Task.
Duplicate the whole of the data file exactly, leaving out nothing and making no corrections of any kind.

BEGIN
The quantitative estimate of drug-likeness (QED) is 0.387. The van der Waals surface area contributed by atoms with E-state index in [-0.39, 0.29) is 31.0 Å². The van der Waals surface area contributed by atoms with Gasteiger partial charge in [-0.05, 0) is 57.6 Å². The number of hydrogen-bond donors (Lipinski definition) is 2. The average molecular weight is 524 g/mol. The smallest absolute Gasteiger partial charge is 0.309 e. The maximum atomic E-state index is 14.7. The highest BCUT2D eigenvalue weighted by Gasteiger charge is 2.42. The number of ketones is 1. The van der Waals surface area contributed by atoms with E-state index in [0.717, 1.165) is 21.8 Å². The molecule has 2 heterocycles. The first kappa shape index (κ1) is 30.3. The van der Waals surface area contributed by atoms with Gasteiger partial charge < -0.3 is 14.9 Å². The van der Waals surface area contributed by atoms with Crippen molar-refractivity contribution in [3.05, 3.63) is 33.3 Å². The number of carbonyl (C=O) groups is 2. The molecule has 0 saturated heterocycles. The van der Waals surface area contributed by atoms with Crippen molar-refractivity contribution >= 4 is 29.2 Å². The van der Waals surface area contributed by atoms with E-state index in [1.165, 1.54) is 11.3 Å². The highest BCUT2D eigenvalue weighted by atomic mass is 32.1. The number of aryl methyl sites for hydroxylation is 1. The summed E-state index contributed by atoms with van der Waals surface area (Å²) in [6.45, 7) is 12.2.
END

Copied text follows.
The quantitative estimate of drug-likeness (QED) is 0.387. The van der Waals surface area contributed by atoms with E-state index in [-0.39, 0.29) is 31.0 Å². The van der Waals surface area contributed by atoms with Gasteiger partial charge in [-0.05, 0) is 57.6 Å². The number of hydrogen-bond donors (Lipinski definition) is 2. The average molecular weight is 524 g/mol. The smallest absolute Gasteiger partial charge is 0.309 e. The maximum atomic E-state index is 14.7. The highest BCUT2D eigenvalue weighted by Gasteiger charge is 2.42. The number of ketones is 1. The van der Waals surface area contributed by atoms with E-state index in [0.717, 1.165) is 21.8 Å². The molecule has 2 heterocycles. The first kappa shape index (κ1) is 30.3. The van der Waals surface area contributed by atoms with Gasteiger partial charge < -0.3 is 14.9 Å². The van der Waals surface area contributed by atoms with Crippen molar-refractivity contribution in [3.05, 3.63) is 33.3 Å². The number of carbonyl (C=O) groups is 2. The molecule has 0 saturated heterocycles. The van der Waals surface area contributed by atoms with Crippen molar-refractivity contribution >= 4 is 29.2 Å². The van der Waals surface area contributed by atoms with E-state index in [1.165, 1.54) is 11.3 Å². The highest BCUT2D eigenvalue weighted by atomic mass is 32.1. The number of aryl methyl sites for hydroxylation is 1. The summed E-state index contributed by atoms with van der Waals surface area (Å²) in [6.45, 7) is 12.2.